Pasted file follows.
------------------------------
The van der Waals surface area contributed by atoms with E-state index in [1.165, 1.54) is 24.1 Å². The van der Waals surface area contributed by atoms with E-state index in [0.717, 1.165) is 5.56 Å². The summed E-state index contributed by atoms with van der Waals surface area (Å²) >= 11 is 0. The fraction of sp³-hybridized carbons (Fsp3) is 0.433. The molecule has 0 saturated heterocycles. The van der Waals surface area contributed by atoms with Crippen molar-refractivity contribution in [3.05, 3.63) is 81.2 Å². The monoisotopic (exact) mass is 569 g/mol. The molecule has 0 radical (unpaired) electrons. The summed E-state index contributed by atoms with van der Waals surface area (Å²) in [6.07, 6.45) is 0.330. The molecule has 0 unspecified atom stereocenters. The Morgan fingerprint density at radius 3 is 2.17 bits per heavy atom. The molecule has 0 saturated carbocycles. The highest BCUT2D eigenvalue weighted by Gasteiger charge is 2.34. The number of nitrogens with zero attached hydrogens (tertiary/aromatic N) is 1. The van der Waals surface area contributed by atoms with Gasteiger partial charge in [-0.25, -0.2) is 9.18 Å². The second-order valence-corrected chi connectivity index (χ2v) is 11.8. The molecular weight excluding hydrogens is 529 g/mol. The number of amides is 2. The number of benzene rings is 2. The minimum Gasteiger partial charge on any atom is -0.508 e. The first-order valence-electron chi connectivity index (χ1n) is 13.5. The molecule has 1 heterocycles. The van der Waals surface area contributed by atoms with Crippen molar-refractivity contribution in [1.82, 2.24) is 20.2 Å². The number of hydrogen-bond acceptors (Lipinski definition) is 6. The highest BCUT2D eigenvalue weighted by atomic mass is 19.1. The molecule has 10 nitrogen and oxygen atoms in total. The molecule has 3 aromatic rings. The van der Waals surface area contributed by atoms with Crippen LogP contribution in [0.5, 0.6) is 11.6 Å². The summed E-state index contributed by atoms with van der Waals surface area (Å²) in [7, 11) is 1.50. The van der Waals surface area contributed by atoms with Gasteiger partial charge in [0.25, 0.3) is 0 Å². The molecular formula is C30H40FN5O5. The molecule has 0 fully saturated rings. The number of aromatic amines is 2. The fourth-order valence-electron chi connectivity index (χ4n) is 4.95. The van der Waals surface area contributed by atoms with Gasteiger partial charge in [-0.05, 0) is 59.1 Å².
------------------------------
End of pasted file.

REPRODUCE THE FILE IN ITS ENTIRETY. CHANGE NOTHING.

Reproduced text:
The van der Waals surface area contributed by atoms with E-state index in [1.165, 1.54) is 24.1 Å². The van der Waals surface area contributed by atoms with E-state index in [0.717, 1.165) is 5.56 Å². The summed E-state index contributed by atoms with van der Waals surface area (Å²) >= 11 is 0. The fraction of sp³-hybridized carbons (Fsp3) is 0.433. The molecule has 0 saturated heterocycles. The van der Waals surface area contributed by atoms with Crippen molar-refractivity contribution in [3.05, 3.63) is 81.2 Å². The monoisotopic (exact) mass is 569 g/mol. The molecule has 0 radical (unpaired) electrons. The summed E-state index contributed by atoms with van der Waals surface area (Å²) in [6.07, 6.45) is 0.330. The molecule has 0 unspecified atom stereocenters. The Morgan fingerprint density at radius 3 is 2.17 bits per heavy atom. The molecule has 0 saturated carbocycles. The highest BCUT2D eigenvalue weighted by Gasteiger charge is 2.34. The number of nitrogens with zero attached hydrogens (tertiary/aromatic N) is 1. The van der Waals surface area contributed by atoms with Gasteiger partial charge in [-0.25, -0.2) is 9.18 Å². The second-order valence-corrected chi connectivity index (χ2v) is 11.8. The molecular weight excluding hydrogens is 529 g/mol. The number of amides is 2. The number of benzene rings is 2. The minimum Gasteiger partial charge on any atom is -0.508 e. The first-order valence-electron chi connectivity index (χ1n) is 13.5. The molecule has 1 heterocycles. The van der Waals surface area contributed by atoms with Crippen molar-refractivity contribution in [1.82, 2.24) is 20.2 Å². The number of hydrogen-bond acceptors (Lipinski definition) is 6. The highest BCUT2D eigenvalue weighted by atomic mass is 19.1. The molecule has 10 nitrogen and oxygen atoms in total. The molecule has 3 aromatic rings. The van der Waals surface area contributed by atoms with Crippen LogP contribution in [0.5, 0.6) is 11.6 Å². The summed E-state index contributed by atoms with van der Waals surface area (Å²) in [7, 11) is 1.50. The van der Waals surface area contributed by atoms with Gasteiger partial charge in [0.25, 0.3) is 0 Å². The molecular formula is C30H40FN5O5. The molecule has 0 fully saturated rings. The number of aromatic amines is 2. The fourth-order valence-electron chi connectivity index (χ4n) is 4.95. The van der Waals surface area contributed by atoms with Gasteiger partial charge in [-0.05, 0) is 59.1 Å².